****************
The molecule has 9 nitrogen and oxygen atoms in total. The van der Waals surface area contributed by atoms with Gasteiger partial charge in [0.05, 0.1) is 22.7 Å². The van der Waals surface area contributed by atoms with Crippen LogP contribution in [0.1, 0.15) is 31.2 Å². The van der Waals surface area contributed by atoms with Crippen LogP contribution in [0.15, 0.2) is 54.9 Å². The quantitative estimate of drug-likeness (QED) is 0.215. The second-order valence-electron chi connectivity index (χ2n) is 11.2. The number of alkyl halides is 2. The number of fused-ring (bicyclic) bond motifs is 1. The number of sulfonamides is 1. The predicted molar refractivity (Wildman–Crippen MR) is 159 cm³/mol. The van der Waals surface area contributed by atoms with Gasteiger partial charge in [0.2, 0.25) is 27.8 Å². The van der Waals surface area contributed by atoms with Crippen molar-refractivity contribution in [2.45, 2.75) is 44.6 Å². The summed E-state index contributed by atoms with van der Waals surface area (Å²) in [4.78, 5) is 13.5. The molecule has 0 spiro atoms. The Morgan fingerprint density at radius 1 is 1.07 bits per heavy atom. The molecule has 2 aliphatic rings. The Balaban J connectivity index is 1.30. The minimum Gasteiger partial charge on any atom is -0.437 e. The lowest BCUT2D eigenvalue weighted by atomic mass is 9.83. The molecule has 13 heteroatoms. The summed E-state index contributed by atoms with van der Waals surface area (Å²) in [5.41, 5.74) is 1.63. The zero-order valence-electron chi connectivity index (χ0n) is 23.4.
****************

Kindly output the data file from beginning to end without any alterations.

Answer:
The molecule has 9 nitrogen and oxygen atoms in total. The van der Waals surface area contributed by atoms with Gasteiger partial charge in [0.05, 0.1) is 22.7 Å². The van der Waals surface area contributed by atoms with Crippen LogP contribution in [0.1, 0.15) is 31.2 Å². The van der Waals surface area contributed by atoms with Crippen LogP contribution in [0.15, 0.2) is 54.9 Å². The quantitative estimate of drug-likeness (QED) is 0.215. The second-order valence-electron chi connectivity index (χ2n) is 11.2. The number of alkyl halides is 2. The number of fused-ring (bicyclic) bond motifs is 1. The number of sulfonamides is 1. The predicted molar refractivity (Wildman–Crippen MR) is 159 cm³/mol. The van der Waals surface area contributed by atoms with Gasteiger partial charge in [0.2, 0.25) is 27.8 Å². The van der Waals surface area contributed by atoms with Crippen molar-refractivity contribution in [2.45, 2.75) is 44.6 Å². The summed E-state index contributed by atoms with van der Waals surface area (Å²) in [4.78, 5) is 13.5. The molecule has 0 spiro atoms. The Morgan fingerprint density at radius 1 is 1.07 bits per heavy atom. The molecule has 2 aliphatic rings. The Balaban J connectivity index is 1.30. The minimum Gasteiger partial charge on any atom is -0.437 e. The lowest BCUT2D eigenvalue weighted by atomic mass is 9.83. The molecule has 13 heteroatoms. The summed E-state index contributed by atoms with van der Waals surface area (Å²) in [5.41, 5.74) is 1.63. The zero-order valence-electron chi connectivity index (χ0n) is 23.4.